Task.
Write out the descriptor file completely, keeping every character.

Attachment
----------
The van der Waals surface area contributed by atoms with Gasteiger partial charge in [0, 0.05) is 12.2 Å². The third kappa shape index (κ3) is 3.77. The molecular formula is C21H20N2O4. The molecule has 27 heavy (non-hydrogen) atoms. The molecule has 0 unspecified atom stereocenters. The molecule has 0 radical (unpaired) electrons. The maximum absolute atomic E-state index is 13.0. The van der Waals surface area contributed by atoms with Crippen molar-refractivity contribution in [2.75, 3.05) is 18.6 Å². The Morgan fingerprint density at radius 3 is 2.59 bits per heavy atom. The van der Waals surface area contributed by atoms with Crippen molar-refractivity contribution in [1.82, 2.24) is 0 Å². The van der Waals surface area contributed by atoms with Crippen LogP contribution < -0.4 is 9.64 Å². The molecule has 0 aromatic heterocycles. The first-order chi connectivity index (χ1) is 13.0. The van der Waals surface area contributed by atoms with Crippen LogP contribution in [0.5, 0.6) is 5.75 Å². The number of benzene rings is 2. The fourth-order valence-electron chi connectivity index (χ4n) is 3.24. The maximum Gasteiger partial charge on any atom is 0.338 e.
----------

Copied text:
The van der Waals surface area contributed by atoms with Gasteiger partial charge in [0, 0.05) is 12.2 Å². The third kappa shape index (κ3) is 3.77. The molecular formula is C21H20N2O4. The molecule has 27 heavy (non-hydrogen) atoms. The molecule has 0 unspecified atom stereocenters. The molecule has 0 radical (unpaired) electrons. The maximum absolute atomic E-state index is 13.0. The van der Waals surface area contributed by atoms with Crippen molar-refractivity contribution in [2.75, 3.05) is 18.6 Å². The Morgan fingerprint density at radius 3 is 2.59 bits per heavy atom. The van der Waals surface area contributed by atoms with Crippen molar-refractivity contribution in [1.82, 2.24) is 0 Å². The van der Waals surface area contributed by atoms with Crippen LogP contribution < -0.4 is 9.64 Å². The molecule has 0 aromatic heterocycles. The first-order chi connectivity index (χ1) is 13.0. The van der Waals surface area contributed by atoms with Crippen LogP contribution in [0.5, 0.6) is 5.75 Å². The number of benzene rings is 2. The fourth-order valence-electron chi connectivity index (χ4n) is 3.24. The maximum Gasteiger partial charge on any atom is 0.338 e.